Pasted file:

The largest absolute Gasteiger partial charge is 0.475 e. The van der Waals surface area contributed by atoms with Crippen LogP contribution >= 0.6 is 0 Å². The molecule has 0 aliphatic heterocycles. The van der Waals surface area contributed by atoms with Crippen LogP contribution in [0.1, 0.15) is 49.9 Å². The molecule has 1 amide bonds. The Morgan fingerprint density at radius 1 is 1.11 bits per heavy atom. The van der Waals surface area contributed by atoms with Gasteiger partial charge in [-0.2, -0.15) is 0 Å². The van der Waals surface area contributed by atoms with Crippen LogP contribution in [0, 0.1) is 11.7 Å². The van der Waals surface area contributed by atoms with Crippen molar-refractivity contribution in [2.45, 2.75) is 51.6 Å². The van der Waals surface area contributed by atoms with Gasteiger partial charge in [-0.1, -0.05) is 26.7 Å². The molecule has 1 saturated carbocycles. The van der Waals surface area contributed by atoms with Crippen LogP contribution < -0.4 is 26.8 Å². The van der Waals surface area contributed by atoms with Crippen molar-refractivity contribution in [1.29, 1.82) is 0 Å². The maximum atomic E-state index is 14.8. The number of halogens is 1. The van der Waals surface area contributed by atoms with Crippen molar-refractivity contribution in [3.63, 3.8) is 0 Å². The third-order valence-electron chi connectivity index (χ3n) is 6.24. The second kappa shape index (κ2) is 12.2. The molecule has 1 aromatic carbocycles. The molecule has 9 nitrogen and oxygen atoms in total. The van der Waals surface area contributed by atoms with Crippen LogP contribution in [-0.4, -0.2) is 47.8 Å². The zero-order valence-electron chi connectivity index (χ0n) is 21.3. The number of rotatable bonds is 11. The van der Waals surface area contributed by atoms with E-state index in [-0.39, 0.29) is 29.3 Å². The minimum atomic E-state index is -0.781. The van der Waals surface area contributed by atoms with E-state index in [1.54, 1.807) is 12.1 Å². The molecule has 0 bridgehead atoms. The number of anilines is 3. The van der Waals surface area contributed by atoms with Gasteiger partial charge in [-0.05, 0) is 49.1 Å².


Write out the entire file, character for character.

The largest absolute Gasteiger partial charge is 0.475 e. The van der Waals surface area contributed by atoms with Crippen LogP contribution >= 0.6 is 0 Å². The molecule has 0 aliphatic heterocycles. The van der Waals surface area contributed by atoms with Crippen LogP contribution in [0.1, 0.15) is 49.9 Å². The molecule has 1 amide bonds. The Morgan fingerprint density at radius 1 is 1.11 bits per heavy atom. The van der Waals surface area contributed by atoms with Gasteiger partial charge in [-0.2, -0.15) is 0 Å². The van der Waals surface area contributed by atoms with Crippen LogP contribution in [0, 0.1) is 11.7 Å². The van der Waals surface area contributed by atoms with Crippen molar-refractivity contribution in [2.45, 2.75) is 51.6 Å². The van der Waals surface area contributed by atoms with Gasteiger partial charge in [-0.1, -0.05) is 26.7 Å². The molecule has 1 saturated carbocycles. The van der Waals surface area contributed by atoms with Crippen LogP contribution < -0.4 is 26.8 Å². The van der Waals surface area contributed by atoms with Crippen molar-refractivity contribution in [1.29, 1.82) is 0 Å². The maximum atomic E-state index is 14.8. The number of halogens is 1. The van der Waals surface area contributed by atoms with Crippen molar-refractivity contribution in [3.63, 3.8) is 0 Å². The third-order valence-electron chi connectivity index (χ3n) is 6.24. The second kappa shape index (κ2) is 12.2. The molecule has 1 aromatic carbocycles. The molecule has 9 nitrogen and oxygen atoms in total. The van der Waals surface area contributed by atoms with Crippen LogP contribution in [-0.4, -0.2) is 47.8 Å². The zero-order valence-electron chi connectivity index (χ0n) is 21.3. The number of rotatable bonds is 11. The van der Waals surface area contributed by atoms with E-state index in [-0.39, 0.29) is 29.3 Å². The minimum atomic E-state index is -0.781. The van der Waals surface area contributed by atoms with E-state index in [1.54, 1.807) is 12.1 Å². The molecule has 0 bridgehead atoms. The number of anilines is 3. The van der Waals surface area contributed by atoms with Gasteiger partial charge in [-0.05, 0) is 49.1 Å².